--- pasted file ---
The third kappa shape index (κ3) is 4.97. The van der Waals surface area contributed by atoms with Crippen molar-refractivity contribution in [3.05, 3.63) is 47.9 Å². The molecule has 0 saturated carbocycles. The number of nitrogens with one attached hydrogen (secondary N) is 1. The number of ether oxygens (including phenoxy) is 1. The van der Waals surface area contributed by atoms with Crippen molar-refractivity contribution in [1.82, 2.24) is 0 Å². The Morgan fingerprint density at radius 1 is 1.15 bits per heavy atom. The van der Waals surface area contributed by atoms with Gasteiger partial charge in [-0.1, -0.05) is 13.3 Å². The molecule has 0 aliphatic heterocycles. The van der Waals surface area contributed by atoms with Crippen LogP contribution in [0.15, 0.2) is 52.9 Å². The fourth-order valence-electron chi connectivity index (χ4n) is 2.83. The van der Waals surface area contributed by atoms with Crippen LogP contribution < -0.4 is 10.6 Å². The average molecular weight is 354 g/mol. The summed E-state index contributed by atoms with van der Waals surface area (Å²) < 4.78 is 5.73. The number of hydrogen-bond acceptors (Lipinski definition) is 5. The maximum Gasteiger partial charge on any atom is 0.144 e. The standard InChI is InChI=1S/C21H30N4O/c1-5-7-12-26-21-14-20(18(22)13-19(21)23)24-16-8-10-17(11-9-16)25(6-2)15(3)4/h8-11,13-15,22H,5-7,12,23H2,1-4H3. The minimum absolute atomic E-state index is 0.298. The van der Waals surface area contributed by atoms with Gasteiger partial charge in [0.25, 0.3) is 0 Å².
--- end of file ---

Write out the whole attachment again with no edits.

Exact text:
The third kappa shape index (κ3) is 4.97. The van der Waals surface area contributed by atoms with Crippen molar-refractivity contribution in [3.05, 3.63) is 47.9 Å². The molecule has 0 saturated carbocycles. The number of nitrogens with one attached hydrogen (secondary N) is 1. The number of ether oxygens (including phenoxy) is 1. The van der Waals surface area contributed by atoms with Crippen molar-refractivity contribution in [1.82, 2.24) is 0 Å². The Morgan fingerprint density at radius 1 is 1.15 bits per heavy atom. The van der Waals surface area contributed by atoms with Gasteiger partial charge in [-0.1, -0.05) is 13.3 Å². The molecule has 0 aliphatic heterocycles. The van der Waals surface area contributed by atoms with Crippen LogP contribution in [0.15, 0.2) is 52.9 Å². The fourth-order valence-electron chi connectivity index (χ4n) is 2.83. The van der Waals surface area contributed by atoms with Crippen LogP contribution < -0.4 is 10.6 Å². The average molecular weight is 354 g/mol. The summed E-state index contributed by atoms with van der Waals surface area (Å²) < 4.78 is 5.73. The number of hydrogen-bond acceptors (Lipinski definition) is 5. The maximum Gasteiger partial charge on any atom is 0.144 e. The standard InChI is InChI=1S/C21H30N4O/c1-5-7-12-26-21-14-20(18(22)13-19(21)23)24-16-8-10-17(11-9-16)25(6-2)15(3)4/h8-11,13-15,22H,5-7,12,23H2,1-4H3. The minimum absolute atomic E-state index is 0.298. The van der Waals surface area contributed by atoms with Gasteiger partial charge in [0.25, 0.3) is 0 Å².